French authorities are saying that Mohamed Lahouaiej Bouhlel, the man behind this week’s terror attack in Nice, “radicalized himself very quickly,” which if you grab your decoder ring is another way of saying “we have no idea who this guy was or why we’ve never heard of him before.” But whoever he was or whatever his motives may have been, responsibility for his attack has now been claimed by ISIS:
The Islamic State had kept silent on the Nice attack until Saturday morning, when it declared, in a bulletin issued in Arabic and in English on its Amaq News Agency channel: “Executor of the deadly operation in Nice, France, was a soldier of the Islamic State. He executed the operation in response to calls to target citizens of coalition nations, which fight the Islamic State.”
There is as yet not even any hard evidence that this guy was radicalized, though circumstantially that seems pretty clear, but the only piece of evidence reported so far that makes a connection between him and any international terrorist group involves al-Qaeda, not ISIS:
While Cazeneuve said no evidence had yet been found to tie Bouhlel to jihadism, a source close to the investigation told CNN that a phone number belonging to Bouhlel cropped up in a counterterrorism investigation into an associate of Omar Diaby, a 41-year-old Senegalese jihadi who lived in Nice before traveling to Syria.
Diaby, who calls himself Omar Omsen, commands a French jihadi battalion in Syria affiliated with Jabhat al Nusra, al Qaeda’s branch in Syria. The source said investigators made the link after cross-referencing case files after the attack in Nice. Investigators are looking into the nature of the links between Bouhlel and Diaby’s associate, but they cannot rule out that the two were possibly just part of the same social circle.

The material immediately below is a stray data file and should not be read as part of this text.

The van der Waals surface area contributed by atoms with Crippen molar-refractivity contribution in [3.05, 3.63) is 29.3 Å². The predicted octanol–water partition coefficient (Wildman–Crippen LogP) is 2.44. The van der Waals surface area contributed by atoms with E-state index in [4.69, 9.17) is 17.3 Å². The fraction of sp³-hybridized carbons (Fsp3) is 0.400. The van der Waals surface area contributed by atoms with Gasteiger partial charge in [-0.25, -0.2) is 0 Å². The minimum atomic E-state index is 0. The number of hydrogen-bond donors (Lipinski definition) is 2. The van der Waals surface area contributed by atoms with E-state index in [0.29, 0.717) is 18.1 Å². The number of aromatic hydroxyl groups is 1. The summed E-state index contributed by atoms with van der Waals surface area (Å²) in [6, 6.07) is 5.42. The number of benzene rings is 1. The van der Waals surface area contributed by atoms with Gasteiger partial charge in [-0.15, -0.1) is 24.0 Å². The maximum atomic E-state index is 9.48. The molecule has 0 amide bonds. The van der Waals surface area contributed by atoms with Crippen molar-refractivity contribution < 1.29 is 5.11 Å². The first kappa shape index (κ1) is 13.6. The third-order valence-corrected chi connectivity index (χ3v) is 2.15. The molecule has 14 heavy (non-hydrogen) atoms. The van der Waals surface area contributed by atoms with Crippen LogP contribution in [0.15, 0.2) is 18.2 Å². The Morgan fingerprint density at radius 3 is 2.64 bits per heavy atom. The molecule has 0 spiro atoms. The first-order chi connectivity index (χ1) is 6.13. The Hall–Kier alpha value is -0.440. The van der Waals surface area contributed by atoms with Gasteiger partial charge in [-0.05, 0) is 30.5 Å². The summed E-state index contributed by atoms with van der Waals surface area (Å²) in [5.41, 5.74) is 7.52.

Now, this doesn’t look like an al-Qaeda attack (they are, believe it or not, generally more targeted in their attacks than this), but at the same time there’s not yet anything to show that it was an ISIS attack beyond ISIS’s claim. Yes, they referred to Bouhlel as their “soldier,” but they said the same thing about Omar Mateen–which seemed significant at the time–and yet nobody’s found any direct contact between him and ISIS yet either. Of course, for ISIS there’s not much distinction between an attack they actually carry out and one that they claim after the fact, as Brookings’ Will McCants points out:
It’s an immaterial distinction for the caliph. So long as he believes they answered his call for reprisals against the countries fighting to destroy his kingdom, he is only too happy to applaud his rabid fans from afar regardless of their motives. He hopes the attacks will persuade countries to abandon the coalition arrayed against him or provoke them into an unwise course of action that plays into his hands.
The attacks also help the caliph recruit. He adduces them as proof to his critics in the global jihadist community that only he can inspire such devotion. He cheers them so citizens will fear that every Muslim is a lone wolf in docile sheep’s clothing. When the fear and suspicion lead to legal measures that single out Muslims, such as veil bans, the caliph’s recruiting pitch finds more receptive ears. It is a vicious cycle that assures we will see more ISISish attackers for years to come.
But as McCants also notes, these are not pious jihadi fighters–they’re spree killers, who engage in acts of violence because they’ve been convinced they can get right with God by doing so, or because they just want to, and the message ISIS preaches offers them a convenient excuse, or because of some mix of the two plus who-knows-what else. It’s impossible to really know what’s motivating each of these attackers because they generally don’t live to tell us. It may not matter to ISIS why these people carry out these attacks, but it should matter to us in terms of understanding the limits of the War on Terror.